STILL FROM DETROIT: WILD CITYA Frenchman's images of America's most devastated city
As the former center of the thriving American automobile industry earlier in the 20th century, Detroit, Michigan was once the most industrialized city in the United States, a symbol both of organized labor and of the wealth of great factory overlords. It also had racial and economic problems right from the beginning. And its reliance on a singe industry sowed the seeds of its downfall in recent decades as America has outsourced labor and become increasingly post-industrial. The city's once-grand train station was closed long ago, along with its art-deco dance halls, and its residential neighborhoods fell into decline. Now, Detroit is the most dramatically devastated of all American cities. About half its population has fled. The automobile industry is largely dormant. Asphalt gives way to grass.
In French filmmaker Florent Tillon's neutral, quietly observant documentary about the present physical, financial, and psychic state of Detroit, the city appears clearly on the edge, either of rebirth or annihilation. He uses archival footage to hint at the city's former prosperity; his own camera explores the emptiness and decay and he interviews a few articulate observers who like to explore the ruins and remember what they once were. Some people take delight in the way the near-abandoned city's vast number of empty and decaying vacant lots, factory buildings, and residential neighborhoods stand as a model for a post-apocalyptic world. Others drive in and out of town on the freeway, going to work in the fortress-like Renaissance Center (built unsuccessfully to revitalize the city in the Eighties) and having no other contact with Detroit itself. Still others work in urban farms raising herbs and vegetables and dream of the return to a viable agrarian subsistence life. In the "wild city" Detroit, there are chickens and goats. How this will revitalize the whole town remains unclear. It's also not exactly clear how the work of "Blight Busters," whose young volunteer crews rush around the city demolishing derelict buildings at some risk to their own health, will lead to urban renewal.
The city garden projects reflect a hope that in the largely empty shell of the once-proud and vibrant Motor City ("Motown") there can be basic urban renewal. These urban pioneers are recreating life among the ruins. But this is only one narrative of the city. For the majority poor, black, and unemployed of Detroit, the present situation is hardly a hopeful one. On the other hand, there are people who see the rock bottom status of Detroit as fertile ground for new capitalist enterprise. The latter, however, Tillon eschewed as not reflecting the "poetic" view of the city he wanted to convey.Detroit: Wild City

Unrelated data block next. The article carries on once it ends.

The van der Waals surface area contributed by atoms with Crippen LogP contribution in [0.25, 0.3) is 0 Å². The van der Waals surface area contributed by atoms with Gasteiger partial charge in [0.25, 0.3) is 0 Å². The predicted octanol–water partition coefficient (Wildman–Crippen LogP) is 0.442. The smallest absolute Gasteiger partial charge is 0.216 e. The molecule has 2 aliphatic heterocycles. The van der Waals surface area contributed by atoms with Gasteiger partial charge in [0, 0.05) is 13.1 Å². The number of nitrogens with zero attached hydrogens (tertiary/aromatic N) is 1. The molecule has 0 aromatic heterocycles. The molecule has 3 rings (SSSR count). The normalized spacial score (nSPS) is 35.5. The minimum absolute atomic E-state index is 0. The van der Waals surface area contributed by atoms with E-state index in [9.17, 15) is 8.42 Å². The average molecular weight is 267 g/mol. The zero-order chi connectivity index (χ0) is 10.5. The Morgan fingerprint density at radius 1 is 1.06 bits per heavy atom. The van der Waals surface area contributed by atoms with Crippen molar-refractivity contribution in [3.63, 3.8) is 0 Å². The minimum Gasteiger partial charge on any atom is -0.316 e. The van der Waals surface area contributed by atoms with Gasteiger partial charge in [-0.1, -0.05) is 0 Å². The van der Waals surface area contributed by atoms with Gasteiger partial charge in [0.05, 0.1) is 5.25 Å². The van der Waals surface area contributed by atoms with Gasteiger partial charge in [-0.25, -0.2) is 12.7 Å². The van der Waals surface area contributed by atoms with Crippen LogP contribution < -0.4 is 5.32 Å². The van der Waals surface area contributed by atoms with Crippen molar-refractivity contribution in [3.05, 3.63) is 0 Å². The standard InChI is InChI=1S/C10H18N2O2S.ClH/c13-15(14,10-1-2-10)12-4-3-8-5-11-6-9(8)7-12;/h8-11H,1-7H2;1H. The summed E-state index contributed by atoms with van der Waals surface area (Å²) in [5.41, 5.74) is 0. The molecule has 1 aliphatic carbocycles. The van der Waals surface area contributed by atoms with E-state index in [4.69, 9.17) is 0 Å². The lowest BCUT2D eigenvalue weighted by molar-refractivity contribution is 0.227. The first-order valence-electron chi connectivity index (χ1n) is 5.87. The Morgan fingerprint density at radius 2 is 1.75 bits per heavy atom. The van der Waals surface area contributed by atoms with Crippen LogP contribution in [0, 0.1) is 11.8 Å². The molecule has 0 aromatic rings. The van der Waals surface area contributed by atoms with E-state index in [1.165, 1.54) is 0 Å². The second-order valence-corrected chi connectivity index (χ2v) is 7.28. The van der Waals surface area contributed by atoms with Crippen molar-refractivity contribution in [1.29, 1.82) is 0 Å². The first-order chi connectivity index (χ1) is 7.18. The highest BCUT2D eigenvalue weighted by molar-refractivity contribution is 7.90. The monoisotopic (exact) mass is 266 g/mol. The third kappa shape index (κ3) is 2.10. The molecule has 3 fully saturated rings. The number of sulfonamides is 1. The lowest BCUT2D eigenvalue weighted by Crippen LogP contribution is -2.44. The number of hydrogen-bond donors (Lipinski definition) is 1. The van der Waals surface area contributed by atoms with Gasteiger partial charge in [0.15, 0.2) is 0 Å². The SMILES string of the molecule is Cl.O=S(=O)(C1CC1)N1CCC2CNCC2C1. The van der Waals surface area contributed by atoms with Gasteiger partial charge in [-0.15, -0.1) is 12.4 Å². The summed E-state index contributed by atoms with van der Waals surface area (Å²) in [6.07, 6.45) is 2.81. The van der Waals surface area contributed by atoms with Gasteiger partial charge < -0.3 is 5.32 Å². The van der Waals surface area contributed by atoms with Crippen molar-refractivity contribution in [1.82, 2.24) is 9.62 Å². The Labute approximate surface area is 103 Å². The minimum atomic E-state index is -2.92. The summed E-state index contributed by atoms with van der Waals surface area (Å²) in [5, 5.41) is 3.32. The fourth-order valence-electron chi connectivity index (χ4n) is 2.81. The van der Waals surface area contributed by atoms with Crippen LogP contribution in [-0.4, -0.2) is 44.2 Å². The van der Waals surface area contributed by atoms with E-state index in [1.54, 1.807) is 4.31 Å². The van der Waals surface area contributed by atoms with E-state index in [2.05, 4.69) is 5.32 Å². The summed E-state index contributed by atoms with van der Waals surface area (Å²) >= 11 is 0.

neither analyzes nor intrudes, though it certainly edits out. Statistics are not presented, nor is the role of government, either local or national, taken into account. Whether the film is a portrait of disaster or rebirth ultimately remains ambiguous. The film is at its best when the camera merely surveys buildings and freeways, or follows individuals who like to explore the devastated factories or the long abandoned train station. For Tillon Detroit is not a plan or a statistic. It's a poetic landscape that may represent the future of capitalism, or the outcome of all human endeavor in the great scheme of things: dust to dust, back to the earth, as new insects and birds move in to occupy a changed eco-system. Though only partly shown here, Detroit now (according to the film's blurb) contains "vast urban prairies, populated with a diverse array of wildlife including falcon, deer, and coyote," which "have replaced what once had been working- and middle-class neighborhoods."
Tillon is a keen observer with a fine and poetic eye. But while Tillon's documentary focuses on the city as an entity by itself, his approach is obviously highly selective, and somewhat arbitrary. He might have presented a more thorough account of his urban story, but he chose not to do so. It's an interesting fact, but not one given here, that nine of Forbes' list of the 400 richest Americans live in Michigan; but none of them is named Ford. As a visual meditation this Parisian's visit to the ruins of Motor City may inspire conclusions and even action, but there is no attempt to place Detroit in the larger context of American cities, some of which, like Baltimore, for instance, suffered similar declines for similar reasons but have been brought back to life. The ruins of a city are still a city. It can hardly turn into something else. What are the chances that Detroit can be restored -- and how? At least without more detail and more energetic coverage and interviewing, Tillon's picture of the agrarian back-to-nature movement in Detroit offers only the most wan of hopes. The rest seems a romanticizing and aestheticizing of poverty.